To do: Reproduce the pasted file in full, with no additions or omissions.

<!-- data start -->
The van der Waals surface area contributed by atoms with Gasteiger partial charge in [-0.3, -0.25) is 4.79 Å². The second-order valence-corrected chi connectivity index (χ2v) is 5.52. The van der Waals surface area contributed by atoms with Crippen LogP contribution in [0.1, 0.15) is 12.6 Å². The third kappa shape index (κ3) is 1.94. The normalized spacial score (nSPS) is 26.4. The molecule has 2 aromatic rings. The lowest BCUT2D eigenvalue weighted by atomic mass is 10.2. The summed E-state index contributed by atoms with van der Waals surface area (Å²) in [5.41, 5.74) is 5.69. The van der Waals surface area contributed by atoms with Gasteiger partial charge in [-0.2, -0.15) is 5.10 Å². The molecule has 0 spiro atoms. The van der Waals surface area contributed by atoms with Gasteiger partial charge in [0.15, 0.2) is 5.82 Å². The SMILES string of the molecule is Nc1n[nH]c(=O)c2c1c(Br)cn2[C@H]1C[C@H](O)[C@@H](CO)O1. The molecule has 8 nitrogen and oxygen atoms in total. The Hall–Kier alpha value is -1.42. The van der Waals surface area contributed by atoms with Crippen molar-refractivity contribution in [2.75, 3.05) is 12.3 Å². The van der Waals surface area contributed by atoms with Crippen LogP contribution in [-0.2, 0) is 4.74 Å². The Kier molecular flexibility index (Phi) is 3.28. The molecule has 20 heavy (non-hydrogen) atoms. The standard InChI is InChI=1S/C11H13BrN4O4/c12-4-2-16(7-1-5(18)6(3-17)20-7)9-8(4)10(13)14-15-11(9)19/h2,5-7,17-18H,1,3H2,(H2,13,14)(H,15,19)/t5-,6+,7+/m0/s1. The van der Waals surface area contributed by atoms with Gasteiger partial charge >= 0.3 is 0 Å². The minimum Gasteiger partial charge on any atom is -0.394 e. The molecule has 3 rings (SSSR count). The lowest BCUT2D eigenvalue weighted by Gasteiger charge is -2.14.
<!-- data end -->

The van der Waals surface area contributed by atoms with Gasteiger partial charge in [-0.3, -0.25) is 4.79 Å². The second-order valence-corrected chi connectivity index (χ2v) is 5.52. The van der Waals surface area contributed by atoms with Crippen LogP contribution in [0.1, 0.15) is 12.6 Å². The third kappa shape index (κ3) is 1.94. The normalized spacial score (nSPS) is 26.4. The molecule has 2 aromatic rings. The lowest BCUT2D eigenvalue weighted by atomic mass is 10.2. The summed E-state index contributed by atoms with van der Waals surface area (Å²) in [5.41, 5.74) is 5.69. The van der Waals surface area contributed by atoms with Gasteiger partial charge in [-0.2, -0.15) is 5.10 Å². The molecule has 0 spiro atoms. The van der Waals surface area contributed by atoms with Gasteiger partial charge in [0.15, 0.2) is 5.82 Å². The SMILES string of the molecule is Nc1n[nH]c(=O)c2c1c(Br)cn2[C@H]1C[C@H](O)[C@@H](CO)O1. The molecule has 8 nitrogen and oxygen atoms in total. The Hall–Kier alpha value is -1.42. The van der Waals surface area contributed by atoms with Crippen molar-refractivity contribution in [2.75, 3.05) is 12.3 Å². The van der Waals surface area contributed by atoms with Crippen LogP contribution in [-0.2, 0) is 4.74 Å². The Kier molecular flexibility index (Phi) is 3.28. The molecule has 20 heavy (non-hydrogen) atoms. The standard InChI is InChI=1S/C11H13BrN4O4/c12-4-2-16(7-1-5(18)6(3-17)20-7)9-8(4)10(13)14-15-11(9)19/h2,5-7,17-18H,1,3H2,(H2,13,14)(H,15,19)/t5-,6+,7+/m0/s1. The van der Waals surface area contributed by atoms with Gasteiger partial charge >= 0.3 is 0 Å². The minimum Gasteiger partial charge on any atom is -0.394 e. The molecule has 3 rings (SSSR count). The lowest BCUT2D eigenvalue weighted by Gasteiger charge is -2.14.